Disabled? Watch This And You Won’t Think So.

Further proof that people categorized as “disabled” can be amazingly talented and easily surpass the skills of those categorized as “abled”.

This immensely popular YouTube video (2,000,000+ hits) features two Chinese dancers who would traditionally be classified as “disabled”.  The young woman has only a left arm and her partner has only a right leg and dances with a crutch that is used as a clever prop during the performance.

The introduction begins 30 seconds in and is in English, but no captioning is available.  The introduction is as follows:

“Welcome Back to Centre Stage and our next performers literally wouldn’t let anything stop them from dancing.  Ma Li (spelling?) lost her arm in a car accident and Jai Shau Wai (spelling?) lost his leg while still a child.  Despite their irreversible disabilities they still continue to dance and in this touching piece they show their strength and determination.  They also display how friendship and mutual support can once again make them complete in this duet.  From these two irrepressible souls this is the dance piece ‘Hand in Hand’. ”

I find the suggestion that “friendship and mutual support can make them complete” is a little condescending, implying that people must fit some kind of norm regarding their physical bodies to count as whole persons.  Part and parcel with this implication is the idea that people who are “complete” don’t require friendship and mutual support to be whole.  I know that this isn’t the message that the introduction was meant to convey, but it is certainly an example of how ingrained conceptions of (dis)ability truly are.  I don’t know about you, but as a traditionally “abled” person I am as incomplete as anyone without friendship and mutual support.  This is another example of how outward appearance underlines our abilities to deceive ourselves into thinking that we are either more or less than other people.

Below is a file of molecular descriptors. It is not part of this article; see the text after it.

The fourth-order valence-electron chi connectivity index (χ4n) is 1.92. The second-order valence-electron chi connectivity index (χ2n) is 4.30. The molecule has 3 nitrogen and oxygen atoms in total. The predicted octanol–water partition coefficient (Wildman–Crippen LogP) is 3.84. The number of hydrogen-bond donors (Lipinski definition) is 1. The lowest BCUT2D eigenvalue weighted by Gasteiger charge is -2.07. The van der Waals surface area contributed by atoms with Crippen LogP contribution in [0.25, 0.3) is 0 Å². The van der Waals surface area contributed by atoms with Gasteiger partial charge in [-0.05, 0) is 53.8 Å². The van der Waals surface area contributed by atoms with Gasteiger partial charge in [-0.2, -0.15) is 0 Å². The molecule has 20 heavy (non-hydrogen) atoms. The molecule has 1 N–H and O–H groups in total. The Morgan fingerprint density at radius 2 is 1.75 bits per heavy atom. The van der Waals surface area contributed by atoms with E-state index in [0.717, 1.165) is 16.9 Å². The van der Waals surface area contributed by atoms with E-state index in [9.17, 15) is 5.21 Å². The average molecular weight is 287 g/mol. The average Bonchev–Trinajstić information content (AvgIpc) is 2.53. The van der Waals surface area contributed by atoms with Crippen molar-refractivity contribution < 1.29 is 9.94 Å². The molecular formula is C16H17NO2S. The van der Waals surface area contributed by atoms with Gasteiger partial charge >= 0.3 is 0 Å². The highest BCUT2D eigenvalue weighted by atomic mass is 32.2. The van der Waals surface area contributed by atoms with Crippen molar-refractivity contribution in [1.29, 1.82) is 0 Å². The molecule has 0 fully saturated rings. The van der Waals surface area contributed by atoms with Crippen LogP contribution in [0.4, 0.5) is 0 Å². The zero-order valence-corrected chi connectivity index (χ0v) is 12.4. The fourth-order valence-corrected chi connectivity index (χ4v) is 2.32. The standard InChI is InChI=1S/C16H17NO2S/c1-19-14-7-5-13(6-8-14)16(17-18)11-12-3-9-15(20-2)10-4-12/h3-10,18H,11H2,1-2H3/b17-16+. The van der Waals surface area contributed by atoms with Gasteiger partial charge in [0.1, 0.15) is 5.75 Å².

Setting aside the semantics of marginalization, this is a beautiful dance piece that can serve as a metaphor of the necessity of friendship and mutual support in all our lives.  Enjoy!

2 thoughts on “Disabled? Watch This And You Won’t Think So.

  1. Pingback: When “disabled” seems paradoxical « Feminist Philosophers

  2. Just came across the YouTube video. Extremely cool! I’m interested in any of those who are “physically challenged” to step forward and take a look at our company – Beica. Beica is an acronym for “Because I Can”. Words to live by. http://www.beicaonline.com. I think Beica might be a good match for those looking for a life mantra. We’re growing and looking to build our network of athletes as well as the everyday weekend warrior that does what he does “Because he can”



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